Originally posted on Alexandra, D.C. on May, 7 2015
I had the pleasure of meeting Antonia through my fellowship with Running Start this past fall and she immediately impressed me. She was a Running Start Fellow during the spring of 2014 and served as an intern for Senator Kelly Ayotte (R-NH). Not only is Antonia an extraordinary leader in her school and community, but she has taken on the unique challenge of leading a conservative women's group on her campus. One of the goals of this blog is to represent the spectrum of women's voices and their unique journeys as leaders. It is vital that women's voices across the spectrum are represented, and Antonia has ensured this at UT Dallas where she is pursuing her MPA. She is definitely a young woman to watch out for - she is going places!
You were a Running Start Fellow. How did that experience prepare you to pursue political leadership? The Running Start/ Walmart Star Fellowship was an amazing experience. The most significant result of the fellowship was that I was surrounded by young women my age who wanted to run for office and wanted to do it right now. In particular, one of the fellows in my class became my inspiration. Because she wasn’t afraid to pursue her dreams early, I wasn’t as well. Also, since the Running Start team supports me today, I feel very confident that I can make my dreams a reality.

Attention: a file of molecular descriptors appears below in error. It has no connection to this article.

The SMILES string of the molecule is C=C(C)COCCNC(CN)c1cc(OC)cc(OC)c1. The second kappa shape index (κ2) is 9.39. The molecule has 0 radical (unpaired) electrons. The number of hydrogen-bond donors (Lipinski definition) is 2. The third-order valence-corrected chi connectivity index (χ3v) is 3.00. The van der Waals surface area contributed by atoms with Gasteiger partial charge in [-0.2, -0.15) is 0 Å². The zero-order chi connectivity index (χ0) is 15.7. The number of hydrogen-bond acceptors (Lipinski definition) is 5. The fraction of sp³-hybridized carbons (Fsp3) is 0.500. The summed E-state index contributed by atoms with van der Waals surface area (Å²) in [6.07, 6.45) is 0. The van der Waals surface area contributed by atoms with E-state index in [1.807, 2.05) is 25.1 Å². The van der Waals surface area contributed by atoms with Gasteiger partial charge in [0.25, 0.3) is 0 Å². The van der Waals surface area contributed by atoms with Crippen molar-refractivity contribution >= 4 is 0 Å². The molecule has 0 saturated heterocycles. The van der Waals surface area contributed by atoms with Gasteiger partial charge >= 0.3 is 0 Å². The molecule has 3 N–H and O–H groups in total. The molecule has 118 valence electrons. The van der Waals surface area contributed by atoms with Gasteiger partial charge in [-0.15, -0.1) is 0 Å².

Why do you think its important to have more women in elected office? I could say the typical things and reiterate what I have learned over the years of why more women should pursue office. That there should be 50/50 represenation from both sides. But for me, I think that it is more about having equal opportunity. I believe there shouldn’t be any barriers that keep women who want to run from running and winning. I don’t think just any woman should be in office, just like I don’t believe just any man should be in office as well. I want the right man or woman to represent the people of America. I do believe that the more women in office there is, the more talented women will run.